A skilled painter must stand up to the ancient power of the faerie courts—even as she falls in love with a faerie prince—in this gorgeous debut novel.
Isobel is a prodigy portrait artist with a dangerous set of clients: the sinister fair folk, immortal creatures who cannot bake bread, weave cloth, or put a pen to paper without crumbling to dust. They crave human Craft with a terrible thirst, and Isobel’s paintings are highly prized. But when she receives her first royal patron—Rook, the autumn prince—she makes a terrible mistake. She paints mortal sorrow in his eyes—a weakness that could cost him his life.
Furious and devastated, Rook spirits her away to the autumnlands to stand trial for her crime. Waylaid by the Wild Hunt’s ghostly hounds, the tainted influence of the Alder King, and hideous monsters risen from barrow mounds, Isobel and Rook depend on one another for survival. Their alliance blossoms into trust, then love—and that love violates the fair folks’ ruthless laws. Now both of their lives are forfeit, unless Isobel can use her skill as an artist to fight the fairy courts. Because secretly, her Craft represents a threat the fair folk have never faced in all the millennia of their unchanging lives: for the first time, her portraits have the power to make them feel.
Something I’ve recently discovered about myself: I absolutely love faerie stories. It’s weird to me, all things considered. But, maybe it’s because of the whole set of new faerie stories coming out (A Court of series, any Holly Black book, etc.) and the fact that these faeries are portrayed as they were in old stories: as actual monsters.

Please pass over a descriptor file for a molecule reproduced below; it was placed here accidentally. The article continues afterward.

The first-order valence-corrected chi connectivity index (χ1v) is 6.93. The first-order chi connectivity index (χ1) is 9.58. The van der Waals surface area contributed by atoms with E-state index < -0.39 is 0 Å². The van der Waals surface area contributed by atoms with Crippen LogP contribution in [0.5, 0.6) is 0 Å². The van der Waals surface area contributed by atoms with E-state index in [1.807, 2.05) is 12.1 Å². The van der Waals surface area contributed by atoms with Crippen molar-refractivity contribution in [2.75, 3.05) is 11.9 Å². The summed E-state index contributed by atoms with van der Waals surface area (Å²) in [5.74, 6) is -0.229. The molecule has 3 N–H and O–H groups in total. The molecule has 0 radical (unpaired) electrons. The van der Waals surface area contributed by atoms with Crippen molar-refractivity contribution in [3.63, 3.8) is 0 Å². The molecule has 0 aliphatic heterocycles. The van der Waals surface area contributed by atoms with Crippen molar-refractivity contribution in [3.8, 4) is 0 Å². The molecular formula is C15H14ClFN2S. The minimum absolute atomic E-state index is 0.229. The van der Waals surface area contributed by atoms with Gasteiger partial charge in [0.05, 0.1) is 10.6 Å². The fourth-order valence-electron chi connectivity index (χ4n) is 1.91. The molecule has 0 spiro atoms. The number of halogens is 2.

Within Rogerson’s world, she’s developed a cool set of rules. Our world, The World Beyond, exists, with technology, changing seasons, and no fair folk. But Isobel’s world is ruled by faeries and their respective kingdoms. Her town of Whimsy is just on the border of the summerlands, to where it stays summery and hot forever. The fair folk are drawn to the town, because the citizens can create Craft (basics like cooking, up to arts like designing, writing, singing, and obviously painting), and faeries can’t create at all (it’s never explained why, but there is a really interesting scene when one does try). They pay for Craft with enchantments that can easily go bad if ever loophole isn’t closed (Isobel’s example of hens that lay six perfectly good eggs a week who have normal lifespans and no harm or illness to befall them while she’s alive is how freakin’ detailed these deals have to be). Oh, and they’re very obviously not human. They’re taller, and have to glamour themselves to not be terrifying. And they better not know your true name, or you’re seriously screwed.
We meet Gadfly, one of Isobel’s fair customers, who informs her that the Autumn Prince is coming for his portrait. This is the first time in centuries he’s been seen, so it’s obviously a Very Big Deal. The way Rook is introduced gives us more of a glimpse into Isobel’s past, which honestly isn’t covered that much. I kind of wish we did know more about her childhood and what happened to her parents, but at the same time, it forces us the readers to stay focused on the exact events laid out in front of us.
There’s discussion of the Green Well, a magical well that turns humans into faeries if they survive the fair lands long enough to actually drink from it. There’s a lot of walking. If you don’t really like journey stories, then you might not dig this book. There are so many references to old Celtic mythology, too, which I’m all about, but if you’re a purist for those stories, you might not enjoy the allusions.
Faeries are freakin’ scary in Enchantment, and I love it so much. I give An Enchantment of Ravens 5 out of 5 feathers.